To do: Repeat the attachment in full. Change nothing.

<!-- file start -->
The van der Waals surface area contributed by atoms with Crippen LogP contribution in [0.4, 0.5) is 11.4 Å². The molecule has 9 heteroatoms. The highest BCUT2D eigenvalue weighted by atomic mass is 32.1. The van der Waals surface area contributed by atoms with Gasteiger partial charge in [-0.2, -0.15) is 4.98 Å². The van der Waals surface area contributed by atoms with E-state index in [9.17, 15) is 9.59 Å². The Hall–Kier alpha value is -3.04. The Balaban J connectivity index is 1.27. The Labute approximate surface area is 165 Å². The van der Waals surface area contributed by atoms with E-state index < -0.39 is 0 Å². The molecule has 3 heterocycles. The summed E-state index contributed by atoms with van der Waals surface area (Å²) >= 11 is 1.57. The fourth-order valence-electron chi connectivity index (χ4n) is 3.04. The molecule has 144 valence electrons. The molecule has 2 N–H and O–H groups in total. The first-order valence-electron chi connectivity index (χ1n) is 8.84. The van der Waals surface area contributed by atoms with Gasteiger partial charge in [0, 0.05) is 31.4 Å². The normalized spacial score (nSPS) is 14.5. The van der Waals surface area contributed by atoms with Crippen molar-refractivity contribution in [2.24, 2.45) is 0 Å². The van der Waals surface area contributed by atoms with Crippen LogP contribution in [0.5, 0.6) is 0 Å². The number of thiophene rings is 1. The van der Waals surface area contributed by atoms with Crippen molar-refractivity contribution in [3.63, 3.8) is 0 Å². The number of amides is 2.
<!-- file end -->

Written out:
The van der Waals surface area contributed by atoms with Crippen LogP contribution in [0.4, 0.5) is 11.4 Å². The molecule has 9 heteroatoms. The highest BCUT2D eigenvalue weighted by atomic mass is 32.1. The van der Waals surface area contributed by atoms with Gasteiger partial charge in [-0.2, -0.15) is 4.98 Å². The van der Waals surface area contributed by atoms with E-state index in [9.17, 15) is 9.59 Å². The Hall–Kier alpha value is -3.04. The Balaban J connectivity index is 1.27. The Labute approximate surface area is 165 Å². The van der Waals surface area contributed by atoms with E-state index < -0.39 is 0 Å². The molecule has 3 heterocycles. The summed E-state index contributed by atoms with van der Waals surface area (Å²) >= 11 is 1.57. The fourth-order valence-electron chi connectivity index (χ4n) is 3.04. The molecule has 144 valence electrons. The molecule has 2 N–H and O–H groups in total. The first-order valence-electron chi connectivity index (χ1n) is 8.84. The van der Waals surface area contributed by atoms with Gasteiger partial charge in [0, 0.05) is 31.4 Å². The normalized spacial score (nSPS) is 14.5. The van der Waals surface area contributed by atoms with Crippen molar-refractivity contribution in [2.24, 2.45) is 0 Å². The van der Waals surface area contributed by atoms with Crippen LogP contribution in [0.5, 0.6) is 0 Å². The number of thiophene rings is 1. The van der Waals surface area contributed by atoms with Crippen molar-refractivity contribution in [3.63, 3.8) is 0 Å². The number of amides is 2.